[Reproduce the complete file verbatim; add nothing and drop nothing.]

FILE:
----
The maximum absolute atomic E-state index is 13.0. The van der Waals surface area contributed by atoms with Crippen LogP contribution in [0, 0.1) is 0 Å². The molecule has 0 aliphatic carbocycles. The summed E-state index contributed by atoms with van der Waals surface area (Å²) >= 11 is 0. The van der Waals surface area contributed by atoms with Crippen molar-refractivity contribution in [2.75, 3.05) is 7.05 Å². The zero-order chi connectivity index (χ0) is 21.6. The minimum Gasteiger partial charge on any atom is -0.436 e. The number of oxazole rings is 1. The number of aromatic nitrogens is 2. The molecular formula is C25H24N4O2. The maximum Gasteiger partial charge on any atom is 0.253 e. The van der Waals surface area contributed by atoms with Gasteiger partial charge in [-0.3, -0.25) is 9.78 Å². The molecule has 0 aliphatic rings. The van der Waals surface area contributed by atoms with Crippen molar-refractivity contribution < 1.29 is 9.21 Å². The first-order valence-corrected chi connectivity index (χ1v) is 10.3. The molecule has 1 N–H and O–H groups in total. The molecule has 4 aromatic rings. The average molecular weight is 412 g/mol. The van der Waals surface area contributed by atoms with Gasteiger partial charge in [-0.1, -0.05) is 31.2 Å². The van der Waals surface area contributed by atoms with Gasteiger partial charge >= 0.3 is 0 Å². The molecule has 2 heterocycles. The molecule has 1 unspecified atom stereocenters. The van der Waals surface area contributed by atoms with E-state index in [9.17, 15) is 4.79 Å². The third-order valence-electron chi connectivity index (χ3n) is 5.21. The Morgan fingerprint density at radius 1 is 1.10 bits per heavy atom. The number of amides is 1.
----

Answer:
The maximum absolute atomic E-state index is 13.0. The van der Waals surface area contributed by atoms with Crippen LogP contribution in [0, 0.1) is 0 Å². The molecule has 0 aliphatic carbocycles. The summed E-state index contributed by atoms with van der Waals surface area (Å²) >= 11 is 0. The van der Waals surface area contributed by atoms with Crippen molar-refractivity contribution in [2.75, 3.05) is 7.05 Å². The zero-order chi connectivity index (χ0) is 21.6. The minimum Gasteiger partial charge on any atom is -0.436 e. The number of oxazole rings is 1. The number of aromatic nitrogens is 2. The molecular formula is C25H24N4O2. The maximum Gasteiger partial charge on any atom is 0.253 e. The van der Waals surface area contributed by atoms with Gasteiger partial charge in [-0.3, -0.25) is 9.78 Å². The molecule has 0 aliphatic rings. The van der Waals surface area contributed by atoms with Crippen molar-refractivity contribution < 1.29 is 9.21 Å². The first-order valence-corrected chi connectivity index (χ1v) is 10.3. The molecule has 1 N–H and O–H groups in total. The molecule has 4 aromatic rings. The average molecular weight is 412 g/mol. The van der Waals surface area contributed by atoms with Gasteiger partial charge in [-0.1, -0.05) is 31.2 Å². The van der Waals surface area contributed by atoms with Gasteiger partial charge >= 0.3 is 0 Å². The molecule has 2 heterocycles. The molecule has 1 unspecified atom stereocenters. The van der Waals surface area contributed by atoms with E-state index in [9.17, 15) is 4.79 Å². The third-order valence-electron chi connectivity index (χ3n) is 5.21. The Morgan fingerprint density at radius 1 is 1.10 bits per heavy atom. The number of amides is 1.